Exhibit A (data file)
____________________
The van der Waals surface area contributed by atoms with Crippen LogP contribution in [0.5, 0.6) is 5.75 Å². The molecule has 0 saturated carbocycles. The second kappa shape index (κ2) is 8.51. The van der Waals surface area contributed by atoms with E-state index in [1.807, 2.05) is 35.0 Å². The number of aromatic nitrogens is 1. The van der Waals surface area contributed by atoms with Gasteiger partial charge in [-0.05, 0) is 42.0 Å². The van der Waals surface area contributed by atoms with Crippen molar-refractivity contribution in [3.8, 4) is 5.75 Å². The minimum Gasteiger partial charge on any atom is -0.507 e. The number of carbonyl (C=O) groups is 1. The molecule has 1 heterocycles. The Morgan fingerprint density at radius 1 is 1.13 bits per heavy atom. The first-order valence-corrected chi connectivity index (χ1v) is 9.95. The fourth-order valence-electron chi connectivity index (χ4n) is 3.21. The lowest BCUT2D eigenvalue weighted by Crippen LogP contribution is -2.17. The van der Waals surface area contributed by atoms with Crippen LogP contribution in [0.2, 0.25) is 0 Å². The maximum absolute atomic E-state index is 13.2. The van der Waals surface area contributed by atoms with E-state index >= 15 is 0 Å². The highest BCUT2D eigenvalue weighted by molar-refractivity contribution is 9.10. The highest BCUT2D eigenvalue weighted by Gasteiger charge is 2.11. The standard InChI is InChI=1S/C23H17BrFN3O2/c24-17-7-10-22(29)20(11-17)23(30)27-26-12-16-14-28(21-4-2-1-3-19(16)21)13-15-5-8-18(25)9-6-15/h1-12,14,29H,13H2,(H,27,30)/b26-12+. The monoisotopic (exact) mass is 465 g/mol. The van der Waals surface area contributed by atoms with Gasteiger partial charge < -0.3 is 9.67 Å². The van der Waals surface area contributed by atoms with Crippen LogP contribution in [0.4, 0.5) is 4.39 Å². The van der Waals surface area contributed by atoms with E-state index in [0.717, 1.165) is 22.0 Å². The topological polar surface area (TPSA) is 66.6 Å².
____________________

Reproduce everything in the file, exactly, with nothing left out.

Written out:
The van der Waals surface area contributed by atoms with Crippen LogP contribution in [0.5, 0.6) is 5.75 Å². The molecule has 0 saturated carbocycles. The second kappa shape index (κ2) is 8.51. The van der Waals surface area contributed by atoms with E-state index in [1.807, 2.05) is 35.0 Å². The number of aromatic nitrogens is 1. The van der Waals surface area contributed by atoms with Gasteiger partial charge in [-0.05, 0) is 42.0 Å². The van der Waals surface area contributed by atoms with Crippen molar-refractivity contribution in [3.8, 4) is 5.75 Å². The minimum Gasteiger partial charge on any atom is -0.507 e. The number of carbonyl (C=O) groups is 1. The molecule has 1 heterocycles. The Morgan fingerprint density at radius 1 is 1.13 bits per heavy atom. The first-order valence-corrected chi connectivity index (χ1v) is 9.95. The fourth-order valence-electron chi connectivity index (χ4n) is 3.21. The lowest BCUT2D eigenvalue weighted by Crippen LogP contribution is -2.17. The van der Waals surface area contributed by atoms with Crippen LogP contribution in [0.2, 0.25) is 0 Å². The maximum absolute atomic E-state index is 13.2. The van der Waals surface area contributed by atoms with E-state index >= 15 is 0 Å². The highest BCUT2D eigenvalue weighted by molar-refractivity contribution is 9.10. The highest BCUT2D eigenvalue weighted by Gasteiger charge is 2.11. The standard InChI is InChI=1S/C23H17BrFN3O2/c24-17-7-10-22(29)20(11-17)23(30)27-26-12-16-14-28(21-4-2-1-3-19(16)21)13-15-5-8-18(25)9-6-15/h1-12,14,29H,13H2,(H,27,30)/b26-12+. The monoisotopic (exact) mass is 465 g/mol. The van der Waals surface area contributed by atoms with Gasteiger partial charge < -0.3 is 9.67 Å². The van der Waals surface area contributed by atoms with Crippen LogP contribution in [0.4, 0.5) is 4.39 Å². The van der Waals surface area contributed by atoms with E-state index in [0.717, 1.165) is 22.0 Å². The topological polar surface area (TPSA) is 66.6 Å².